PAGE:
Harris’s arrival came via the wishes of, first, Bruce and now Bullen to add some much-needed pace to a squad that until May had barely changed since Wednesday reached the Championship play-off final in 2016.

Former Hull City full-back Moses Odubajo and Julian Börner, signed from German second tier club Arminia Bielefeld, are the other two free agents to have joined during a summer that only saw the soft embargo lifted late last month.

Hide Ad
Hide Ad

Harris added: “I have been told that in recent years the club did not have a player like myself, who is quick and very direct.

“That is a massive confidence boost for me.

“Now, it is in my hands to perform and provide goals and assists. The team has a great balance. A bit of everything now. We have got great technical players and now the likes of me, Dom (Iorfa) and Moses who can add that injection of pace. It is a great balance.

“Of course, in this league you don’t know what to expect. I have always said that. I could not tell you now who will be right at the top and who will be bottom. It is full of shocks every season. I am sure it will be the same this year.

“We just concentrate on ourselves. And I think there is not much in this league that can stop us. Or be too much for us. We are confident as a bunch. We have the talent here to do well this season.”

Hide Ad
Hide Ad

As Wednesday’s Steel City neighbours proved last term when losing their first two matches, how a team starts in the Championship does not always have a huge bearing on how it finishes.

Nevertheless, the Owls will be looking for a much more encouraging season’s bow than a year ago at Wigan Athletic.

So befuddled did Jos Luhukay’s side look in losing 3-2 at the DW Stadium that the following Monday’s Yorkshire Post suggested they brought to mind one of Eric Morecambe’s most famous one-liners.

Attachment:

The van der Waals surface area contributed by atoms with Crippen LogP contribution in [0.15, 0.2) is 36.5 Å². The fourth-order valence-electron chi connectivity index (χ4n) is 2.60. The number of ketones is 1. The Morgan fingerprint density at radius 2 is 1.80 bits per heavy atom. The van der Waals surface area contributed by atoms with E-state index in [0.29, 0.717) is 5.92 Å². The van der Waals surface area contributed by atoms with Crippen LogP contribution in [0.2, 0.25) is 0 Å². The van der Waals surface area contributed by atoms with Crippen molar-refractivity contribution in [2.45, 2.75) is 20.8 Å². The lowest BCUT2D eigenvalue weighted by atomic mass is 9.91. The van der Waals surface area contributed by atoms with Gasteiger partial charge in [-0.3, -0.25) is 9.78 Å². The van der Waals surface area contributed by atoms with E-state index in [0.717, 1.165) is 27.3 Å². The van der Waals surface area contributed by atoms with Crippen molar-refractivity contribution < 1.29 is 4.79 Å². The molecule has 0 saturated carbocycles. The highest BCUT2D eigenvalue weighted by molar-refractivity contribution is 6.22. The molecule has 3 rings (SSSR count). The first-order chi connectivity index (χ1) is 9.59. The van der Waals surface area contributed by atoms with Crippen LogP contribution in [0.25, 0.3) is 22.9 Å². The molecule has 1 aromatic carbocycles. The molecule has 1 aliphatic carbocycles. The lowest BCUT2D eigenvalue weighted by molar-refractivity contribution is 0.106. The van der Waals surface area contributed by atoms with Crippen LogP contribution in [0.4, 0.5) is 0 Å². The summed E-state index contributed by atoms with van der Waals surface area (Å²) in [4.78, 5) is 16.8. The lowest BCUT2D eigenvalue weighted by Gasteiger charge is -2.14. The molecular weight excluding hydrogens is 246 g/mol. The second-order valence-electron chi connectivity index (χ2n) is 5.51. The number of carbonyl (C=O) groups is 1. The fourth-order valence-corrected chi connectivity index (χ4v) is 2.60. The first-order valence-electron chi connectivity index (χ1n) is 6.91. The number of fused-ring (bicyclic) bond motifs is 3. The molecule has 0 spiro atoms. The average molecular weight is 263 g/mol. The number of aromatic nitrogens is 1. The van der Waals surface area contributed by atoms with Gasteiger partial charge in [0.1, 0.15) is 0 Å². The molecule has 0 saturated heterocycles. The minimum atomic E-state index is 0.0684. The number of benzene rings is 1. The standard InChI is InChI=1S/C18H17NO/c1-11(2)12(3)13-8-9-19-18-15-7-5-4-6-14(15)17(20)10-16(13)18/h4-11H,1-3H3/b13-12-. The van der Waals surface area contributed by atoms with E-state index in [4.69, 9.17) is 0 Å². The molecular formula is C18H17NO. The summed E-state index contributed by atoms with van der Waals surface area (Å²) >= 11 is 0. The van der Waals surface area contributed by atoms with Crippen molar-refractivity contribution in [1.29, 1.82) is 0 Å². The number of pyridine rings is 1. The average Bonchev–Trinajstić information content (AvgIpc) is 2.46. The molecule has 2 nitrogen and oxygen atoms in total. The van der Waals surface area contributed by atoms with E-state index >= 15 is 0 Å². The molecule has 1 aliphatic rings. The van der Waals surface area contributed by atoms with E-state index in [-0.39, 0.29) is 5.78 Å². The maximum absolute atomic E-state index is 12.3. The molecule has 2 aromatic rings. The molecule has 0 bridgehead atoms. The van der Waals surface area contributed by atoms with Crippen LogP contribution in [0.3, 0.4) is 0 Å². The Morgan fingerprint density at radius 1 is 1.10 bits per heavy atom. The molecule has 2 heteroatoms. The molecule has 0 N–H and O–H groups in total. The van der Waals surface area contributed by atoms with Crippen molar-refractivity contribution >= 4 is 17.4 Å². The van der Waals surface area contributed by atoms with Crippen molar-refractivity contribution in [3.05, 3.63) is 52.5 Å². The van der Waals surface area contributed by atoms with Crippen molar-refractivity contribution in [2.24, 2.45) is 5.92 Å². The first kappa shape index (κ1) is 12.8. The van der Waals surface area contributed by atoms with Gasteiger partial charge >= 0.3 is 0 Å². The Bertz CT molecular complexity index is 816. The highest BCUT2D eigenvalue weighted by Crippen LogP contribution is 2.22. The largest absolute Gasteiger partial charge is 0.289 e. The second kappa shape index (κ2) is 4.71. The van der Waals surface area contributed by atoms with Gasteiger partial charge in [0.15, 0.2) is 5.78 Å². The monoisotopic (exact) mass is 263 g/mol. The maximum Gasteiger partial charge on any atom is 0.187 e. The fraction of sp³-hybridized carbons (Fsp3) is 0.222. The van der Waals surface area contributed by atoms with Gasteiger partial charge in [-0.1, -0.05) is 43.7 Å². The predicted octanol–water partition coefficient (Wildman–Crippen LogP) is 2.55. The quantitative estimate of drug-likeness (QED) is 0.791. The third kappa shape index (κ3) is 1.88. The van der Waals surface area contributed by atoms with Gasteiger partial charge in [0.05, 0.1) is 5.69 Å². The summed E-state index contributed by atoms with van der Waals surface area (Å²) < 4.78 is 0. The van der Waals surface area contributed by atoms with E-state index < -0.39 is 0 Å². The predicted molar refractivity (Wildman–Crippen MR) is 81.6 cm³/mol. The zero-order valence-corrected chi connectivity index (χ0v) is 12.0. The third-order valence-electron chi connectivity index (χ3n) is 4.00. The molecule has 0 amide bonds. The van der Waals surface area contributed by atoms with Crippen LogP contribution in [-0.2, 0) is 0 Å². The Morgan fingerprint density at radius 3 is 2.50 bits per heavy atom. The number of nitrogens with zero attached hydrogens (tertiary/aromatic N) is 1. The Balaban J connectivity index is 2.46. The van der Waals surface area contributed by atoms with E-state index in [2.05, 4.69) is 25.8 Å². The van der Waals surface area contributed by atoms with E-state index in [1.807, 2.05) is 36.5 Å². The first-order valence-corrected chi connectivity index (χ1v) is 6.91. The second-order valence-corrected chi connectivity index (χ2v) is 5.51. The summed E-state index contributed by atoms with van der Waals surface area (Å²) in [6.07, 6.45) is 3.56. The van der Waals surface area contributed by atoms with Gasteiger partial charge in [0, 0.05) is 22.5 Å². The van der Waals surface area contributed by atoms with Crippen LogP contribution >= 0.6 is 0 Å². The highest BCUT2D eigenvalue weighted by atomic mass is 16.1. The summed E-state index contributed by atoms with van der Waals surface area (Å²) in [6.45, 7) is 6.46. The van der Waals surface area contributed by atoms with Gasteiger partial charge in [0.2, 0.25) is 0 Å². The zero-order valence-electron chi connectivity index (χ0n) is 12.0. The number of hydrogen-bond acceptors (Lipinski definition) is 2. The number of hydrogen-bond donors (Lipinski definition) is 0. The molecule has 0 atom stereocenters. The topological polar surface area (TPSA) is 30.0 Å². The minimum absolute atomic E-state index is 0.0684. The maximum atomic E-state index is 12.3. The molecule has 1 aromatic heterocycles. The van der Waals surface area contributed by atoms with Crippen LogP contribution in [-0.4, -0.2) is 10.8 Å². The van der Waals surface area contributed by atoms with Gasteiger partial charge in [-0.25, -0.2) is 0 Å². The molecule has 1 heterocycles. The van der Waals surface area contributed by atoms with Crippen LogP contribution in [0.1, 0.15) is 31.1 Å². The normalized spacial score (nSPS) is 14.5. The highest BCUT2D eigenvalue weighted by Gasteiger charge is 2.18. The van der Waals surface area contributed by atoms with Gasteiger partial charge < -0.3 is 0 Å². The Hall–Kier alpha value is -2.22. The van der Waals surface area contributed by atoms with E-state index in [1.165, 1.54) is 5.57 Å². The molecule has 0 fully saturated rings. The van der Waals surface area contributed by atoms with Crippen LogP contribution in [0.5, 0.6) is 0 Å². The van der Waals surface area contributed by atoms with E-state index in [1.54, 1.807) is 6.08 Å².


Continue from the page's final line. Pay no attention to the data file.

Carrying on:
“I’m playing all the right notes,” the funnyman had once said to Andre Previn after the composer had taken exception to his piano playing, “but not necessarily in the right order.”

Hide Ad
Hide Ad

Luhukay had the right personnel on duty against the Latics but too many were deployed out of position with Sam Hutchinson occupying an advanced midfield role behind the strikers, Barry Bannan sitting far too deep and Tom Lees having to make do with a slot on the right side of a back three due to Joost van Aken starting in the middle.

A repeat today of this square pegs in round holes approach seems unlikely with Bullen’s biggest headache surrounding which of his six strikers should get the nod up front.

Among the contenders is Forestieri, able to play after Wednesday appealed against his six game ban.

“Fernando is the same as everyone else,” said Harris when asked about the Argentinian. “Focused and raring to go when he gets the opportunity to step back on the pitch.

Hide Ad
Hide Ad

“He has been great. A great person as well. I did not expect anything less.”

As for the coming season, Harris added: “I had the taste (of the Premier League last season) and I would like that again. That is why I have one thing on my mind – promotion.

“This club deserves to be in the Premier League. Recent years, they have been close but not quite having made it. I think this could be the year.”